Holiday skiing might be damp, but some ski areas will open as light snow returns on the weekend. And are you wondering what Thanksgiving food can be carried on a plane? Here's a video with tips.

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If you’re flying out of Sea-Tac Wednesday, expect crowds and give yourself extra time to get through security. But take solace in the fact that it’s not the airport’s busiest day of the Thanksgiving holiday.

That would be Sunday, when everybody is coming back to Seattle or going home from here, and the Port of Seattle expects 145,800 travelers through the airport. (Don’t panic; summer travel crowds are larger.)

Spotlight on snow sports

More than 950,700 travelers are expected through Seattle-Tacoma International Airport from November 19-26, airport officials say. (Their tip: Drop travelers off at arrivals area and pick arrivals up at departures area, and maybe you’ll beat expectations — and some of the backups. For more tips, see below.)

If you’re driving to visit Grandma in Spokane or your uncle in Portland, be prepared for wet and sloppy highways through the weekend, with no worries about chaining up on mountain passes Wednesday, as the snow level soars to 9,000 feet.

Take it slowly, though, and be sure you have good wiper blades and plenty of washer fluid: The National Weather Service is predicting as much as a half-inch of rainfall at Snoqualmie and Stevens passes on Wednesday, with temperatures in the mid-40s. Lighter rain or showers are expected around Puget Sound. (Check current traffic at the Washington State Department of Transportation website or call 511.)

Snow levels are expected to drop to 5,500 feet in the afternoon of Thanksgiving Day on the western slopes of the North Central Cascades, which could bring slippery driving on Stevens Pass. The Cascades snow level dips to 2,500 feet by Monday.

The mountain forecast puts a decided damper on holiday skiing plans, though Crystal Mountain Resort reported a break in the rain Wednesday morning with patches of blue sky. The ski area is open Wednesday; its website Wednesday morning listed Thanksgiving Day operations as “to be determined.”

With a base about 1,000 feet higher than Snoqualmie Pass, Crystal expects snow to return on Friday and the resort plans to operate up to seven lifts this weekend. The forecast is for light snow accumulations.

Stevens Pass, White Pass and Mission Ridge ski areas are closed through Thursday, with plans to reopen Friday if conditions permit. Mount Baker ski area has limited operations, but is open daily, with rain reported Wednesday. The Summit at Snoqualmie ski area hasn’t yet opened this season.

More airport tips for holiday travel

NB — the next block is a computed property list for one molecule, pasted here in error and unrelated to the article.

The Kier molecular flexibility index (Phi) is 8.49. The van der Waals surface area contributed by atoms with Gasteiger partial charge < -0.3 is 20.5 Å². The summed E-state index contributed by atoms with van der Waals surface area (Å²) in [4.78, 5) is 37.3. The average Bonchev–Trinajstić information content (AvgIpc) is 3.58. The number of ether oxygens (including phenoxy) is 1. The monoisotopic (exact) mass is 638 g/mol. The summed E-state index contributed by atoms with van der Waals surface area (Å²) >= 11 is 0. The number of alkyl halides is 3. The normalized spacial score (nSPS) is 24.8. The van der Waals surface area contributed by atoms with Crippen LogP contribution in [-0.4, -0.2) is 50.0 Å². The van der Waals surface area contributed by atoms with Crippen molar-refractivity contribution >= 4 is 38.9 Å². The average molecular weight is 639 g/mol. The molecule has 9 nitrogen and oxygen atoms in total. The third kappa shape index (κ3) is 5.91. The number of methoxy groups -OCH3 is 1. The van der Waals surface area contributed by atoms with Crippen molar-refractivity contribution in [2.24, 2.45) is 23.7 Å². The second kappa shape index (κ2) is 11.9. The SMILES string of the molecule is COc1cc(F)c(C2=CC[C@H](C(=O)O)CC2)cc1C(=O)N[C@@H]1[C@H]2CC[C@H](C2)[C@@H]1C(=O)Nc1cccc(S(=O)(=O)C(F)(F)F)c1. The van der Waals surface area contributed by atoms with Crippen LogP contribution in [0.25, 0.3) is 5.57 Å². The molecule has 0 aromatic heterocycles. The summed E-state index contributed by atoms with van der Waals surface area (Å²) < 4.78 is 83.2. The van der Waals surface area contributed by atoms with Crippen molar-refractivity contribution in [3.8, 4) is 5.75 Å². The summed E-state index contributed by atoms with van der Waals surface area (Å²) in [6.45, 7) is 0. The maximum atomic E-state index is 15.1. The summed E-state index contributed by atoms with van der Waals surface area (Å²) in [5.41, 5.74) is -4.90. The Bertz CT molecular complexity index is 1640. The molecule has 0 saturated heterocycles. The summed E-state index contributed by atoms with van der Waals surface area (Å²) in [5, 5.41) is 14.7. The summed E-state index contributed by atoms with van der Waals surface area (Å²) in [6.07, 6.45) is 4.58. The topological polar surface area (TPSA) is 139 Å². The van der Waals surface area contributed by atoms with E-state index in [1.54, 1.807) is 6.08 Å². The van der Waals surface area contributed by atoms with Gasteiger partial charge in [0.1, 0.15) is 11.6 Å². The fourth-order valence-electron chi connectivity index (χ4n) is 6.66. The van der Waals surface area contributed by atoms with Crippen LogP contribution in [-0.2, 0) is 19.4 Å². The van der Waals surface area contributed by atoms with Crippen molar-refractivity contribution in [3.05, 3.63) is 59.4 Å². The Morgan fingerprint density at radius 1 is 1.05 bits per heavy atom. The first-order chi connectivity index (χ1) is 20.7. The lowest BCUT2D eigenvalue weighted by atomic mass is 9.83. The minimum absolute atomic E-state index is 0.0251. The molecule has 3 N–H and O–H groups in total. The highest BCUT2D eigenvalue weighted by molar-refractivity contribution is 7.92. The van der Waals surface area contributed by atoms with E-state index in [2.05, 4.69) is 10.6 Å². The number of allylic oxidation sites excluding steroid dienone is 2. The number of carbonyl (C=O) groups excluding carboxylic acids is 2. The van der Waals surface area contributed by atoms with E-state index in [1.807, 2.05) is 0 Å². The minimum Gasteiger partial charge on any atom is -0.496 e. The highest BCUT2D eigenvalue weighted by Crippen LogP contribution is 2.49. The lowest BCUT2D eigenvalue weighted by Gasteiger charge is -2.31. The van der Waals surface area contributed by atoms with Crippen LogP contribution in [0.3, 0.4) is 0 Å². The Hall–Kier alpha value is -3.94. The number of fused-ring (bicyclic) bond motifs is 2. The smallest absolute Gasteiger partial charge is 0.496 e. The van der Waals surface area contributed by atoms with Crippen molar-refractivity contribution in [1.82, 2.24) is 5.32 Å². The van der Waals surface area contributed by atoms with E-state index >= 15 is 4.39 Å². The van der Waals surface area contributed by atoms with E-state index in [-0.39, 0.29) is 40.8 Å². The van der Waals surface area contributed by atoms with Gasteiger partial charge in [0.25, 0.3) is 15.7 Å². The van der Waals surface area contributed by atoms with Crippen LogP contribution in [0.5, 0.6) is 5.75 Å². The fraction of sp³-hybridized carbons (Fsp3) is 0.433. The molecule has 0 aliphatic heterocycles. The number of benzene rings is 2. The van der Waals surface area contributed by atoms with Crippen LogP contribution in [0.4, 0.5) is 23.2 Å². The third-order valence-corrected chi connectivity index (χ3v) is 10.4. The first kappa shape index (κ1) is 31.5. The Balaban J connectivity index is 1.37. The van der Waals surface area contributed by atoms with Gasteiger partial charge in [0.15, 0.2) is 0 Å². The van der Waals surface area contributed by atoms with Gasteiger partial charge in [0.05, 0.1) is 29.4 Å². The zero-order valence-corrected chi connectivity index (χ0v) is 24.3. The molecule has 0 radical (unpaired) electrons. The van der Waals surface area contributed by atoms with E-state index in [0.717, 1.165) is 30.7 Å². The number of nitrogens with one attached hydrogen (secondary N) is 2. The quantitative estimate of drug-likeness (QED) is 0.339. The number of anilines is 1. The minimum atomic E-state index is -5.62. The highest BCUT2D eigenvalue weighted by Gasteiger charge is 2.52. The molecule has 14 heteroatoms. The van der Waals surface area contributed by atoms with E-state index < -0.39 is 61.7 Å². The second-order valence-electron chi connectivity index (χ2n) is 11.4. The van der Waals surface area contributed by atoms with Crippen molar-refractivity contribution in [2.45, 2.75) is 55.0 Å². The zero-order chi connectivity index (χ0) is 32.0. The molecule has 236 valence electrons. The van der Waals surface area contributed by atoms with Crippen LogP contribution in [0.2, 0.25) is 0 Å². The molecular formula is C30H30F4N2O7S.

• Pack with security in mind: Know what is and isn’t allowed in carry-ons and checked luggage by checking the TSA website. Be sure any carry-on is empty before you start packing. (I recently gave up an old favorite Swiss Army knife to TSA because I forgot to check all the pockets of a knapsack that I don’t usually take on planes.)
  • Arrive early: Get to the airport at least 2 hours before domestic flights and 3 hours before international flights, to ensure you have time to park, find your way into the terminal, manage check-in, get through security checkpoints, and still have time for a bathroom stop and the long line at Starbucks.
  • Get ready to wait: The busiest times at security checkpoints will be between 5 and 11 a.m., port officials say.
  • Get your boarding pass early: Get it online and print it before you arrive or use check-in kiosks in the airport garage or at airline check-in counters. Passengers taking only carry-on bags can go directly to the security checkpoint. Passengers checking luggage can go to airline bag-check points.
  • Double-check your details. Make sure the name on your boarding pass matches your government-issued ID. Crossing a border? Be sure you and everyone in your party have the right passports. (My daughter once got to the airport with my wife’s passport in hand, and it caused a frantic dash home and back.) Be sure your passport has at least six months left before it expires; some nations won’t let you visit without that much valid time left on your passport.
  • Check the status of your flight: Before leaving home, check Sea-Tac’s online flight status page for updates, or look for email alerts from your airline.
  • Charge while you wait: Travelers using Gates C2 and C3 will notice new seating. Most seats in those gate areas will feature power (outlets and USB) to let you charge up your devices before departure. New colorful couches will also be in place at both gates. The soft seating will also offer power outlets. This is a preview of what you’ll see more of in the future at Sea-Tac.

Picking up and dropping off

  • Think backward: Pick up arriving passengers on the airport’s departures drive. Drop them off on the arrivals drive. The logic: The departures drive is busiest in morning, when most flights depart, so if you’re picking someone up in the afternoon, the departure drive should have lighter traffic. Likewise, when you’re dropping someone off in the morning, use the arrivals drive and you’ll be counter to most traffic — until everybody starts doing this…
  • Instruct your arriving guests to meet you on the departure drive one level up from baggage claim.
  • Use the cellphone lot and have your arriving traveler give you a buzz when they’re near the exit. But that lot often fills during holiday periods. So…
  • Instead of fighting traffic at curbside, why not just park in the garage, get out of your car and meet Grandma and Grandpa at baggage claim? It’s a nicer experience for all concerned, with hugging opportunities. And at $4 per hour the bill isn’t going to bust you.

Carrying Thanksgiving food on a plane

Here’s a Port of Seattle video with tips, such as whether or not you can bring Aunt Mae’s special cranberry sauce home on the plane: